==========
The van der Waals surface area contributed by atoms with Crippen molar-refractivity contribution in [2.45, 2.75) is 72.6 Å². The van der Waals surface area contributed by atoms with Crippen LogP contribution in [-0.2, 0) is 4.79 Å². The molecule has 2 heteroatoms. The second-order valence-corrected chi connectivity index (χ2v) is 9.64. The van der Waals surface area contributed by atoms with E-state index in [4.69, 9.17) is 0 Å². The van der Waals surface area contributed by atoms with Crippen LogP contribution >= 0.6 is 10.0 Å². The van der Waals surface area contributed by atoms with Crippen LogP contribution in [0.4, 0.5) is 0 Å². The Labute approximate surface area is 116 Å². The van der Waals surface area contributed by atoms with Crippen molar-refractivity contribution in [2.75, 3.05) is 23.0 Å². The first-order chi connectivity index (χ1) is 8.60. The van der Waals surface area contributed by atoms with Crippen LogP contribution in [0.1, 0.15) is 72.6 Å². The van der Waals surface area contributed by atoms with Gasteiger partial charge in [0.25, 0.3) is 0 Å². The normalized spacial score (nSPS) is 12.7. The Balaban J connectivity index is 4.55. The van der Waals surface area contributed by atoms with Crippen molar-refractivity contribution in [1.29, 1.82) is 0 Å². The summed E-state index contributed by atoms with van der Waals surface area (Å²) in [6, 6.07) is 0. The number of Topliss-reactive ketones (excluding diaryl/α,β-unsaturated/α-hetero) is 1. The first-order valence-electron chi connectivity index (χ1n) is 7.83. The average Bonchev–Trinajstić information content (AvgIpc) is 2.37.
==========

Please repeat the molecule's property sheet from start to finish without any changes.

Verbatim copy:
The van der Waals surface area contributed by atoms with Crippen molar-refractivity contribution in [2.45, 2.75) is 72.6 Å². The van der Waals surface area contributed by atoms with Crippen LogP contribution in [-0.2, 0) is 4.79 Å². The molecule has 2 heteroatoms. The second-order valence-corrected chi connectivity index (χ2v) is 9.64. The van der Waals surface area contributed by atoms with E-state index in [4.69, 9.17) is 0 Å². The van der Waals surface area contributed by atoms with Crippen LogP contribution >= 0.6 is 10.0 Å². The van der Waals surface area contributed by atoms with Crippen LogP contribution in [0.4, 0.5) is 0 Å². The Labute approximate surface area is 116 Å². The van der Waals surface area contributed by atoms with Crippen molar-refractivity contribution in [2.75, 3.05) is 23.0 Å². The first-order chi connectivity index (χ1) is 8.60. The van der Waals surface area contributed by atoms with Crippen LogP contribution in [0.1, 0.15) is 72.6 Å². The van der Waals surface area contributed by atoms with Gasteiger partial charge in [0.25, 0.3) is 0 Å². The normalized spacial score (nSPS) is 12.7. The Balaban J connectivity index is 4.55. The van der Waals surface area contributed by atoms with Crippen molar-refractivity contribution in [1.29, 1.82) is 0 Å². The summed E-state index contributed by atoms with van der Waals surface area (Å²) in [6, 6.07) is 0. The number of Topliss-reactive ketones (excluding diaryl/α,β-unsaturated/α-hetero) is 1. The first-order valence-electron chi connectivity index (χ1n) is 7.83. The average Bonchev–Trinajstić information content (AvgIpc) is 2.37.